3 April 17 | Chad W. Post

Between the announcement of the Best Translated Book Award longlists and the unveiling of the finalists, we will be covering all thirty-five titles in the Why This Book Should Win series. Enjoy learning about all the various titles selected by the fourteen fiction and poetry judges, and I hope you find a few to purchase and read!

The entry below is the first about the poetry longlist, and is written by Emma Ramadan, translator from the French and co-owner of Riffraff bookstore and bar in Providence, RI.

Instructions Within by Ashraf Fayadh, translated from the Arabic by Mona Kareem, Mona Zaki, and Jonathan Wright (Palestine, The Operating System)

Chad’s Uneducated and Unscientific Percentage Chance of Making the Shortlist: 86%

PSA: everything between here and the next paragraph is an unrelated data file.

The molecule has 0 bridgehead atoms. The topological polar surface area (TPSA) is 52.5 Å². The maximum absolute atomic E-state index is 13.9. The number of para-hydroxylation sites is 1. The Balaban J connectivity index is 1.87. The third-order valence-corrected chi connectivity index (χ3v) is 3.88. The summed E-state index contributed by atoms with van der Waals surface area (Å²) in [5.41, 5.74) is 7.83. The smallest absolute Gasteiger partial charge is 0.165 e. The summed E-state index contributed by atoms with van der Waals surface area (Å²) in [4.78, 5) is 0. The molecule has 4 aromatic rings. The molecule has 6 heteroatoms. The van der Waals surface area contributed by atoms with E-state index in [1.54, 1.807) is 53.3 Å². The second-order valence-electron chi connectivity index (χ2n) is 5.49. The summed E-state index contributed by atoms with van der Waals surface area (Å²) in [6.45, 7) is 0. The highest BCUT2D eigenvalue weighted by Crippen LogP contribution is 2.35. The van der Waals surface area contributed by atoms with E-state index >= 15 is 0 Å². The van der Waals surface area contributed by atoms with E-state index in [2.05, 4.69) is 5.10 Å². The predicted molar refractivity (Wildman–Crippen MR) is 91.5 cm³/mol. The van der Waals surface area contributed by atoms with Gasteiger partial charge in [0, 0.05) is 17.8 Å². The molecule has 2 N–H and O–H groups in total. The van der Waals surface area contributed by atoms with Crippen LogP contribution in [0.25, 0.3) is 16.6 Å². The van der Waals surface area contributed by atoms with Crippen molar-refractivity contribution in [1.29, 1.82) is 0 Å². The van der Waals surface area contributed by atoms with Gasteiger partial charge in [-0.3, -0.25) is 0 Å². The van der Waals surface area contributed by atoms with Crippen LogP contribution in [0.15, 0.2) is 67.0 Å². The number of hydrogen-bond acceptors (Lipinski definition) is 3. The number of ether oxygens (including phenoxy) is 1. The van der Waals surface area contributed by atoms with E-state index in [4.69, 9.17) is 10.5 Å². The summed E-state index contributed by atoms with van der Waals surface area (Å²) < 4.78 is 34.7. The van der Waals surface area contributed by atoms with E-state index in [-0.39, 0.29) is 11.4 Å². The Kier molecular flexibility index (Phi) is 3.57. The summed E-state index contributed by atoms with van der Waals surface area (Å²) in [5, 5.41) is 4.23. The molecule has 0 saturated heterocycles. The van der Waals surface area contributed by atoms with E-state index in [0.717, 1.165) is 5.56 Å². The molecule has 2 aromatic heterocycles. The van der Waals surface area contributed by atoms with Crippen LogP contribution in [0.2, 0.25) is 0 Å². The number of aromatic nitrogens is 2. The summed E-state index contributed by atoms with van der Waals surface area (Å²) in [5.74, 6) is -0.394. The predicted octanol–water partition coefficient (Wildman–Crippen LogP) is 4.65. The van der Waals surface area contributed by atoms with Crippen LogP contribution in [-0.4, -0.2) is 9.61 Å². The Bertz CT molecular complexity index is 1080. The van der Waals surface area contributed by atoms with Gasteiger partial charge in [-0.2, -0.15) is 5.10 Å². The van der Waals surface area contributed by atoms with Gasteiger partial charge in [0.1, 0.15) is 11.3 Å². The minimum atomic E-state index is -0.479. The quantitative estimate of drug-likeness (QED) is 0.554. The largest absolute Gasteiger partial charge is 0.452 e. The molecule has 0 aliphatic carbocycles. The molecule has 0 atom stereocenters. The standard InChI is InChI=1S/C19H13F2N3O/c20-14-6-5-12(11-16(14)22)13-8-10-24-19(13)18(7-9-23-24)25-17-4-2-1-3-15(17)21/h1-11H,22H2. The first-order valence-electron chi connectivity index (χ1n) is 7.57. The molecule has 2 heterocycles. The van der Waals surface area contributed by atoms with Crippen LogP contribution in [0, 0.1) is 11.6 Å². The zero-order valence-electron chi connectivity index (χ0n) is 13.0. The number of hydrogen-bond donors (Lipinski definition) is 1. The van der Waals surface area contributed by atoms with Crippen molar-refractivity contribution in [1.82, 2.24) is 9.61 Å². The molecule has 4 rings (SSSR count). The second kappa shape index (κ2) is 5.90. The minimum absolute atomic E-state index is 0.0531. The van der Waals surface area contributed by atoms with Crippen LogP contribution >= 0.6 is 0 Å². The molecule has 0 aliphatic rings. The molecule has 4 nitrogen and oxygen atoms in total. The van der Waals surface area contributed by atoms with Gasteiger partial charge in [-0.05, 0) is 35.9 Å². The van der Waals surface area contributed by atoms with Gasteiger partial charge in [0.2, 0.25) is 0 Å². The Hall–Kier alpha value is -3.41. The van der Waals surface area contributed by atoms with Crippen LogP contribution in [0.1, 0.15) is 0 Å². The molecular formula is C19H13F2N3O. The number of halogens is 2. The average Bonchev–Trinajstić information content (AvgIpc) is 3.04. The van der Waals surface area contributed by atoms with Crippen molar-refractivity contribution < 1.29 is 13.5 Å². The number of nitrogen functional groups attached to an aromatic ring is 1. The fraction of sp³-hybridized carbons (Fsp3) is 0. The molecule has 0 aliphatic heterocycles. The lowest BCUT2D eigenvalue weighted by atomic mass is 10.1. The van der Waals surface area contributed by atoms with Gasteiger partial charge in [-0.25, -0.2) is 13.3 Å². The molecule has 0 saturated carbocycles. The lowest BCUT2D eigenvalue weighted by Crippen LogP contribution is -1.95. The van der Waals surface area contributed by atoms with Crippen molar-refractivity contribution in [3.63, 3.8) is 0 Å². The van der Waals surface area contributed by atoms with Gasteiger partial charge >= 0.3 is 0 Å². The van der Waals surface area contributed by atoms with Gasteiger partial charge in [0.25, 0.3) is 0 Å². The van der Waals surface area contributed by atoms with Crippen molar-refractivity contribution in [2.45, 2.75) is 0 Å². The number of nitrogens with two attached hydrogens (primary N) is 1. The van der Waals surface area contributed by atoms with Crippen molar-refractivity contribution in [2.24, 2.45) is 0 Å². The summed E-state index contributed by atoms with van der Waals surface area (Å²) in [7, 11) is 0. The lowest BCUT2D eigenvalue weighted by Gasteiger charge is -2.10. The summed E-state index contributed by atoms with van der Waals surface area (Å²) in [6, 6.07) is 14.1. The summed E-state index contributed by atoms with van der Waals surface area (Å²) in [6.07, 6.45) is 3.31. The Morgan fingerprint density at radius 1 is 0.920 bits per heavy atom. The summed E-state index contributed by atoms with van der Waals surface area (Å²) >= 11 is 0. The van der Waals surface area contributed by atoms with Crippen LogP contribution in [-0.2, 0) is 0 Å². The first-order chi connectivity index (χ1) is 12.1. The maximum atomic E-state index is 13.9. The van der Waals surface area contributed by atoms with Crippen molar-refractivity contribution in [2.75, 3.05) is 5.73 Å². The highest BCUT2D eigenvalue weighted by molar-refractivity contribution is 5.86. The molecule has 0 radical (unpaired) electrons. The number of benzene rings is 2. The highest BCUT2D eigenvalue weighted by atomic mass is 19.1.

Chad’s Uneducated and Unscientific Percentage Chance of Winning the BTBA: 14%

In times like these, we hear a lot of people talk about how writing and literature are more necessary now than ever. It’s easy to scoff at the idea that literature can solve society’s problems, that a really good book of poetry might have the power to topple totalitarian leaders. But we have to admit that there must be something to the idea when there is such a long, disturbing history of writers and poets who have been imprisoned for criticizing their countries in their work. From China to Iran to France to Israel to the Philippines, governments and leaders have felt so threatened by the words of their country’s poets that they have felt the need to imprison them, disappear them, punish them, make an example of them. What is it about poetry that is so powerful its writers risk death? Perhaps it’s as Lynne DeSilva-Johnson, the woman behind The Operating System, says: “It will, indeed, be the poets (musicians, artists, creators of all kinds) who ‘wake up the world.’”

For revenge
you take pleasure in your pain—
singing, with what is left of your voice,
on the high wires of effort.